A New Endeavour on Youtube

welcome to my study, make yourself at home!

We are of course in the midst of the series I am posting to you of my sonnets from ‘After Prayer’ but I thought I’d use this extra little post to bring you some news. Like of all of you I am more than a little frustrated at being, ‘cabined, cribbed, confined’ by the entirely necessary restrictions of our present lockdown. And one of those frustrations is that I can no longer entertain my friends to drinks, conversation, and the happy random browsing and perusal of the books on the shelves, and scattered across every surface in my study. So, by way of compensation and defiance, I have mastered the mysteries of Youtube and created a little channel there for a series called ‘ A Spell in the Library’, in which I invite you all to join me in my study, and do just what we would do, on any visit, take down the books, read favourite passages, and muse together on what Larkin called ‘The million-petales flower of being here’. I shall put up these little episodes two or three times a week, inviting you all to join me. Of course these usual blog posts will continue for my subscribers here. But if you’d also like to join me in this other mode of being together, that would be wonderful. I am pasting below the links to each of the three little films I have already posted, which should allow you to see the films on this page. But you might also like to pop over to my new Youtube Channel. If you would like to watch more of these, then do go over to Youtube and subscribe (entirely for free) to the channel and that way you can’ visit with me ‘ regularly for ‘ A Spell in the Library’. I hope you enjoy these and would like to come back for more.

So first off here’s the introduction:

Now here’s a little reading in which George Macdonald appreciates George Herbert:

And here’s a sonnet called ‘Spell:

10 Comments

Filed under literature

10 responses to “A New Endeavour on Youtube

  1. This has already become required viewing for me. What a wonderful thing to offer in such times!

    • malcolmguite

      Thanks, and thanks for sharing. It suddenly occurred to me one evening that this was something I could do and it’s been a pleasure to do it. It’s still a bit technically inept but I’m getting there!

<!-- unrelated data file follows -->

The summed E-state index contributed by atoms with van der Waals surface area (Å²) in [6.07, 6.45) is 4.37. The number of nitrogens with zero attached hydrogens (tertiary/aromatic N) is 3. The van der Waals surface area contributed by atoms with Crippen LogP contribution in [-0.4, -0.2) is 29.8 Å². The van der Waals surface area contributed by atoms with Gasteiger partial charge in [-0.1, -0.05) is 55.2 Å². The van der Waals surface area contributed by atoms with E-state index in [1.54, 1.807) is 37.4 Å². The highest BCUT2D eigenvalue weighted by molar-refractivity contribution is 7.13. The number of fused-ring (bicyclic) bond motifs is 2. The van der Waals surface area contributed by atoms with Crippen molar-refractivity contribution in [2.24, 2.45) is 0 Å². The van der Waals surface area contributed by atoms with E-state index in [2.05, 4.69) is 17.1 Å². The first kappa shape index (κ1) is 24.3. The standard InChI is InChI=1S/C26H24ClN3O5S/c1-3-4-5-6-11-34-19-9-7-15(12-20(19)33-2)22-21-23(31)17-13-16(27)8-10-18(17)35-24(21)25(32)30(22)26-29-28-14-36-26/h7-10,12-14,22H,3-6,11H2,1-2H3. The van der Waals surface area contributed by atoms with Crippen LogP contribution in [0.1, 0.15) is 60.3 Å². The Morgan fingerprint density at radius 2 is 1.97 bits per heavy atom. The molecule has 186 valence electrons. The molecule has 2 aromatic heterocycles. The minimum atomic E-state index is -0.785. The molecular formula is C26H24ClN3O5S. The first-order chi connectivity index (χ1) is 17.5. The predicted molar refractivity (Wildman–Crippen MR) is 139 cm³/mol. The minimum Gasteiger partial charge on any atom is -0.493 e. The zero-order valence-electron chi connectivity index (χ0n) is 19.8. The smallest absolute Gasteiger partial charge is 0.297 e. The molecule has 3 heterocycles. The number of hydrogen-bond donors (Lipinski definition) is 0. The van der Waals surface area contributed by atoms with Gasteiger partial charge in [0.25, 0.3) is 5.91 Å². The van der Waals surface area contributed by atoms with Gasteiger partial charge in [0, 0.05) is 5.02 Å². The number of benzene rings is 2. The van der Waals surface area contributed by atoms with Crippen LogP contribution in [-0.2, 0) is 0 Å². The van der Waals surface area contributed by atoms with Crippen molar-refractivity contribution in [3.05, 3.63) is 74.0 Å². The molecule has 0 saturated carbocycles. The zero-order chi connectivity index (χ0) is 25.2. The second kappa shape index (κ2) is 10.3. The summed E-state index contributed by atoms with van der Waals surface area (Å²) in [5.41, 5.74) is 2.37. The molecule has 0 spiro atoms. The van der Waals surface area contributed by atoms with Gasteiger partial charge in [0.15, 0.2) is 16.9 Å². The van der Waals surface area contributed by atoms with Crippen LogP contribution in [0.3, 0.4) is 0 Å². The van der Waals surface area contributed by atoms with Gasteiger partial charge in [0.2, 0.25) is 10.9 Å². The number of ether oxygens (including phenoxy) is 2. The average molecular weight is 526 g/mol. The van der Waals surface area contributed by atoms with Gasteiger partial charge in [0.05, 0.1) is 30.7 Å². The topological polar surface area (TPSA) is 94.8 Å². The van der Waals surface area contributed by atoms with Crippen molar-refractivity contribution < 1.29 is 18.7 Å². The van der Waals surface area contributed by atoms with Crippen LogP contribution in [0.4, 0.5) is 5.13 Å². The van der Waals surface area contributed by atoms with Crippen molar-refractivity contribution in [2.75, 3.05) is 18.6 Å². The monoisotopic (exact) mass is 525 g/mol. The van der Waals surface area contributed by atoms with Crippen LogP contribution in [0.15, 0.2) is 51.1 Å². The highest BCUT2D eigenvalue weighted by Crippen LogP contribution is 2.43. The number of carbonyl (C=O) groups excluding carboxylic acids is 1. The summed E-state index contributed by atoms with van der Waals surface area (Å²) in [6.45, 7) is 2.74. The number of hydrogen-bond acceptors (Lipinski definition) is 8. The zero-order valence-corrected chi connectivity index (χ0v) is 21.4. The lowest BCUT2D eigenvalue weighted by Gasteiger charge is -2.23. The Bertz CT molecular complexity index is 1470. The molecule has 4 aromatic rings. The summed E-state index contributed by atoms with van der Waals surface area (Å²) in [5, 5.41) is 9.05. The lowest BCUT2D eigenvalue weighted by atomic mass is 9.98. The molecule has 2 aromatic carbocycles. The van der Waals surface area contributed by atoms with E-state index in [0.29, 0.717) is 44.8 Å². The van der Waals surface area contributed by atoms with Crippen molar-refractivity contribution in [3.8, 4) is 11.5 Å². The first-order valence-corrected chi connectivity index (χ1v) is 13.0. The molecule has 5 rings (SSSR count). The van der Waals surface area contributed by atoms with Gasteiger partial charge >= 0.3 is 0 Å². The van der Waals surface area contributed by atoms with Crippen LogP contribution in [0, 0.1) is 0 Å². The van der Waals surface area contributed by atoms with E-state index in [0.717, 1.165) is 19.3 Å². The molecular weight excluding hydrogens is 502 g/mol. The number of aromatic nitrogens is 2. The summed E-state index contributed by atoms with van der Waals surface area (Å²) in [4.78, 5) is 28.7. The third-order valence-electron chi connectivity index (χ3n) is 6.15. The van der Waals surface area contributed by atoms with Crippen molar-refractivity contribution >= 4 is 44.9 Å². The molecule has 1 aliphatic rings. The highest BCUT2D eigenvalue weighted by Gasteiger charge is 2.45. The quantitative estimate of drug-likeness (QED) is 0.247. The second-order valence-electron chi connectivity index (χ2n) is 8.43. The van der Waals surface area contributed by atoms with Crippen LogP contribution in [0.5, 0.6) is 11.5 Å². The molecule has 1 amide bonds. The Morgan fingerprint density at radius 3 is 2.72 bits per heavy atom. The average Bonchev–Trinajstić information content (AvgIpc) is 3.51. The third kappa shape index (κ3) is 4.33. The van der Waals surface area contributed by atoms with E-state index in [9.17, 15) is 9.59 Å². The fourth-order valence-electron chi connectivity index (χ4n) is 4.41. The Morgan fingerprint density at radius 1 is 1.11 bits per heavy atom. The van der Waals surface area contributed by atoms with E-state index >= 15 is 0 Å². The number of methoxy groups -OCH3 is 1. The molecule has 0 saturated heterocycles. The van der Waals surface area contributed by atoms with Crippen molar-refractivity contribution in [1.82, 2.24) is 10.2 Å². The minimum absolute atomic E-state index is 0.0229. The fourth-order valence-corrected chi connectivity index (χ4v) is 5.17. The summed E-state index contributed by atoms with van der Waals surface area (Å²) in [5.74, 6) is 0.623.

2. Randy Groover

    Don’t worry about the ‘technically inept’ presentation. I’m here for the content (which is awesome).

  3. Randy Groover

    In your Temenos Academy presentation on Owen Barfield, Knowledge, Poetry & Consciousness you state (or are paraphrasing Barfield as stating) that words like ‘spirit’ and ‘wind’ were regarded by the Hellenic Greeks as being the same thing, hence, they used only one, pneuma, for BOTH. Over time, the ‘inner meaning’ and ‘outer meaning’ of the word pneuma split and now we have the words ‘spirit’ and ‘wind’. When poets come along and recapture the unity of the split words, ‘wind’ and ‘spirit’, via metaphor we can ‘time travel’ back to understand how the ancients perceived reality. Is that what you are talking about when you used the word ‘spell’ as a reckoning of time?

    • malcolmguite

      I hadn’t been specifically thinking of that but it’s certainly true. You give a very good summary there of Barfield’s thought!

  4. Randy Groover

    Thank you.

    The ONLY reason my summary is adequate is because your presentation was so compelling and clear I have watched it about 10 times.. I also enjoyed your presentation on Owen Barfield (that actually had Owen Barfield in attendance, he looked so young for his age!).

    I noticed in the tour of your library that you had Michael Ward’s book Planet Narnia. I have read that book several times and he seems to be saying that within the Narnia books there is an underlying theme (that I was COMPLETELY CLUELESS about) that unifies each book and the entire 7 books. The theme for each book is one of the planets of the medieval solar system. I think Michael Ward is saying that there is an underlying ‘meaning’ that holds each book together, individually, and the series together as a collection of books.

    I think Michael Ward also says that Lewis’ favorite Biblical passage was Colossians (1:17) – ‘He is before all things and in him all things hold together’. Do you think that the Narniad is Lewis’ elaborating on the idea that ALL things are ‘real’ because God MEANS them to be what they are?

  5. Evangeline Magee DeMaster

    Delightful little visits! Thank you!

  6. So enjoying visiting you in your study Malcolm! Thank you for letting us share your space. 🙂

  7. Barry Whatley

    Such a great invitation… and to give me my favorite line from one of my favorite Herbert poems! I’ll be back!

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